Music to read by:
Don't tread on me!
Say, don't tread on me!
Say, don't tread on me!
"I freed a thousand slaves. I could have freed a thousand more if only they knew they were slaves."
- Harriet Tubman
Facebook on Thursday priced the IPO it expects to launch Friday at $38 a share, valuing the social media company at $104 billion. But so much for that welcome sign of confidence in American entrepreneurship and capital markets. This being the age of envy, the bigger story in some circles seems to be the decision by Facebook co-founder Eduardo Saverin to renounce his U.S. citizenship in favor of Singapore.
Democratic Senators Chuck Schumer and Bob Casey, a pair of envy specialists, pounced on the news by announcing Thursday that they will introduce a plan to tax capital gains at 30% for any wealthy Americans who try to escape from U.S. shores. No doubt they hope to score political points by punishing the fleeing rich who will strike most Americans as unpatriotic, but the Senators are doing far more harm than Mr. Saverin is to the U.S. and its global reputation.
Not that we have any sympathy for Mr. Saverin, whose citizenship decision is a remarkable act of ingratitude toward the country that welcomed him as a child from Brazil. America's rule of law and relatively open markets have allowed him to take $30,000 in savings and turn it into Facebook shares that after Friday may be worth more than $2 billion. For anyone who saw his portrayal in "The Social Network," his citizenship choice plays to sad type.
In a statement Thursday, Mr. Saverin denied that he is leaving the U.S. to avoid paying U.S. taxes. "I have paid and will continue to pay any taxes due on everything I earned while a U.S. citizen," he said, adding that he is "very grateful to the U.S." and that his decision to leave "was based solely on my interest in working and living in Singapore."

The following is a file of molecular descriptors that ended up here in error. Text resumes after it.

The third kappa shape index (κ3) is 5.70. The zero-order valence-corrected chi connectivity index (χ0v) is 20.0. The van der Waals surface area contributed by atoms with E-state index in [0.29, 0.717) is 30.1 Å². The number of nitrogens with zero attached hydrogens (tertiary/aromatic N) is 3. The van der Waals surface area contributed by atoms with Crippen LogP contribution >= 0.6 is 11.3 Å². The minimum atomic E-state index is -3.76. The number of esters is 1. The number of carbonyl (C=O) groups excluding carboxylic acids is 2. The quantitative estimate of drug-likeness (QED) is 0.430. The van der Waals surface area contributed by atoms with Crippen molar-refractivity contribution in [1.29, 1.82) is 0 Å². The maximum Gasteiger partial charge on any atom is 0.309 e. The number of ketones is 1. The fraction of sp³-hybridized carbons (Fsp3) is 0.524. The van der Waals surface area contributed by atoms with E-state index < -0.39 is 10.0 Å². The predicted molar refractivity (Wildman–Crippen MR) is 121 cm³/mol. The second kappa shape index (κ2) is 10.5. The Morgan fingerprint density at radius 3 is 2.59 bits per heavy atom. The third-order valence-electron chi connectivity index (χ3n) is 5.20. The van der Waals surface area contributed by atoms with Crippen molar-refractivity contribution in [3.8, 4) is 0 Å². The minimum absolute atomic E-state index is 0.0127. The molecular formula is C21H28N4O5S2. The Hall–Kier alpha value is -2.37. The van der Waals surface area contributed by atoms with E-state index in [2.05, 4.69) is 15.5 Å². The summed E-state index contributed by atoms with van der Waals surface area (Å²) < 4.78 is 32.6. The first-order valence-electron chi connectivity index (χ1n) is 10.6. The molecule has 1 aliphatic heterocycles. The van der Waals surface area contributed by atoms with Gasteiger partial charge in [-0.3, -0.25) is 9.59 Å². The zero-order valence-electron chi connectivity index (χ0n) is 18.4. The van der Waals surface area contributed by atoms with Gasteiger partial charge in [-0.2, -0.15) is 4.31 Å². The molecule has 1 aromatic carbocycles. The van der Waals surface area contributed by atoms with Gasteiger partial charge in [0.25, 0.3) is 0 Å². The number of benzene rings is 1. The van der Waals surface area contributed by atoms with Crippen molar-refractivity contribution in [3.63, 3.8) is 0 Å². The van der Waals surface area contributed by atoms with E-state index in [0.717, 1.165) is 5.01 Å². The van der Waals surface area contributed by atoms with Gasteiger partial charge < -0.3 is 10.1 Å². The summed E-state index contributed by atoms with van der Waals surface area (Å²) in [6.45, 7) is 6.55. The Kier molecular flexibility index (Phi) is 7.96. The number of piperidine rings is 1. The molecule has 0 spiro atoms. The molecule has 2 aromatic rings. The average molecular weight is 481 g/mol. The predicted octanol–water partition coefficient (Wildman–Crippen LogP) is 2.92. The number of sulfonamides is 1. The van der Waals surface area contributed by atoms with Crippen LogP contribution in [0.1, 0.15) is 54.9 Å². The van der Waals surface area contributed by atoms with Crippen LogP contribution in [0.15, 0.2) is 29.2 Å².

A punitive exit tax on the Facebook expat isn't worthy of America.
Perhaps he really has fallen in love with the humidity, the 12 hours of night and day year-round, and the lack of press freedom. But it's also true that Singapore has no capital gains tax, while President Obama wants to raise America's rate to nearly 24%—and 30% if his Buffett Rule becomes law. Then there is Mr. Obama's plan for a 44% dividend tax and 45% estate tax.
Whatever Mr. Saverin's motivation, the more important point is that it is his decision, however misguided. America was built on millions of similar individual decisions to come to our shores. It is precisely that ability to decide for oneself that has made America such a magnet for two centuries.
The way to continue to be a magnet for the best and brightest is not to impose Soviet-style exit taxes to punish people who want to leave the country. That is what oppressive and demagogic regimes do, and it's humiliating to see U.S. Senators posture in such fashion. The way to punish Mr. Saverin is to make the U.S. so appealing and dynamic again that he'll be sorry he ever left.
"I will merely note that for some people, their citizenship is worth everything they have to give."
- David French, The Corner, National Review
Nice words, but is that really true? Doesn’t your country owe you something in return? Were Germans, who opposed the Nazis, wrong for immigrating to the US and becoming citizens? Were Russians, who left the Soviet Union, wrong for defecting, renouncing their citizenship and becoming Americans?